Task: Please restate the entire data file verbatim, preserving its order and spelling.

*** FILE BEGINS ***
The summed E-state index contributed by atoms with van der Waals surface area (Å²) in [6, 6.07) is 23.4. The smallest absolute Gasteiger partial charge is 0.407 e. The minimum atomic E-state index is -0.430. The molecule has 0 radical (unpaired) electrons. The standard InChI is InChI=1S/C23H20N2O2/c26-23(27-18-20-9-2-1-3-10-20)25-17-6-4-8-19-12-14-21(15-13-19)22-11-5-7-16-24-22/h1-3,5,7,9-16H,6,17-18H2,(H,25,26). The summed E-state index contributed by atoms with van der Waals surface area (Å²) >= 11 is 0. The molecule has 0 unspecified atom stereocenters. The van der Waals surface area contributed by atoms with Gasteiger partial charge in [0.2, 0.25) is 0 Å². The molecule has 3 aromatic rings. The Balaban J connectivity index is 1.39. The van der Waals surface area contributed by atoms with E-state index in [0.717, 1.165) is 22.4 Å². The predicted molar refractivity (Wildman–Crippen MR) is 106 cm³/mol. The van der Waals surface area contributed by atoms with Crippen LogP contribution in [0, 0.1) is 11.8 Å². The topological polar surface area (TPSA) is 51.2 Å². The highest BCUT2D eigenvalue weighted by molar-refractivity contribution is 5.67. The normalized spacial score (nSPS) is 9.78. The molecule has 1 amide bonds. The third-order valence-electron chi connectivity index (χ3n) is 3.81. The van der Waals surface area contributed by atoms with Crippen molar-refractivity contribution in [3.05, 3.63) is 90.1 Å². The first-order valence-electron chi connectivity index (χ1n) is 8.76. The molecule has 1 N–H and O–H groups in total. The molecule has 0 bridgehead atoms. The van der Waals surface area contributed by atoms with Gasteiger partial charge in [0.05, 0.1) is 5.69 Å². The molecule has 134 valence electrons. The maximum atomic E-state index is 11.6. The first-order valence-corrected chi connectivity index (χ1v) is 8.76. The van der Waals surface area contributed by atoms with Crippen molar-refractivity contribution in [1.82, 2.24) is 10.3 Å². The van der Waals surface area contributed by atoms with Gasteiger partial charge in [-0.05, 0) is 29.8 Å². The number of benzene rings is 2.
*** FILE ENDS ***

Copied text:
The summed E-state index contributed by atoms with van der Waals surface area (Å²) in [6, 6.07) is 23.4. The smallest absolute Gasteiger partial charge is 0.407 e. The minimum atomic E-state index is -0.430. The molecule has 0 radical (unpaired) electrons. The standard InChI is InChI=1S/C23H20N2O2/c26-23(27-18-20-9-2-1-3-10-20)25-17-6-4-8-19-12-14-21(15-13-19)22-11-5-7-16-24-22/h1-3,5,7,9-16H,6,17-18H2,(H,25,26). The summed E-state index contributed by atoms with van der Waals surface area (Å²) >= 11 is 0. The molecule has 0 unspecified atom stereocenters. The van der Waals surface area contributed by atoms with Gasteiger partial charge in [0.2, 0.25) is 0 Å². The molecule has 3 aromatic rings. The Balaban J connectivity index is 1.39. The van der Waals surface area contributed by atoms with E-state index in [0.717, 1.165) is 22.4 Å². The predicted molar refractivity (Wildman–Crippen MR) is 106 cm³/mol. The van der Waals surface area contributed by atoms with Crippen LogP contribution in [0, 0.1) is 11.8 Å². The topological polar surface area (TPSA) is 51.2 Å². The highest BCUT2D eigenvalue weighted by molar-refractivity contribution is 5.67. The normalized spacial score (nSPS) is 9.78. The molecule has 1 amide bonds. The third-order valence-electron chi connectivity index (χ3n) is 3.81. The van der Waals surface area contributed by atoms with Crippen molar-refractivity contribution in [3.05, 3.63) is 90.1 Å². The first-order valence-electron chi connectivity index (χ1n) is 8.76. The molecule has 1 N–H and O–H groups in total. The molecule has 0 bridgehead atoms. The van der Waals surface area contributed by atoms with Gasteiger partial charge in [0.05, 0.1) is 5.69 Å². The molecule has 134 valence electrons. The maximum atomic E-state index is 11.6. The first-order valence-corrected chi connectivity index (χ1v) is 8.76. The van der Waals surface area contributed by atoms with Crippen molar-refractivity contribution in [1.82, 2.24) is 10.3 Å². The van der Waals surface area contributed by atoms with Gasteiger partial charge in [-0.05, 0) is 29.8 Å². The number of benzene rings is 2.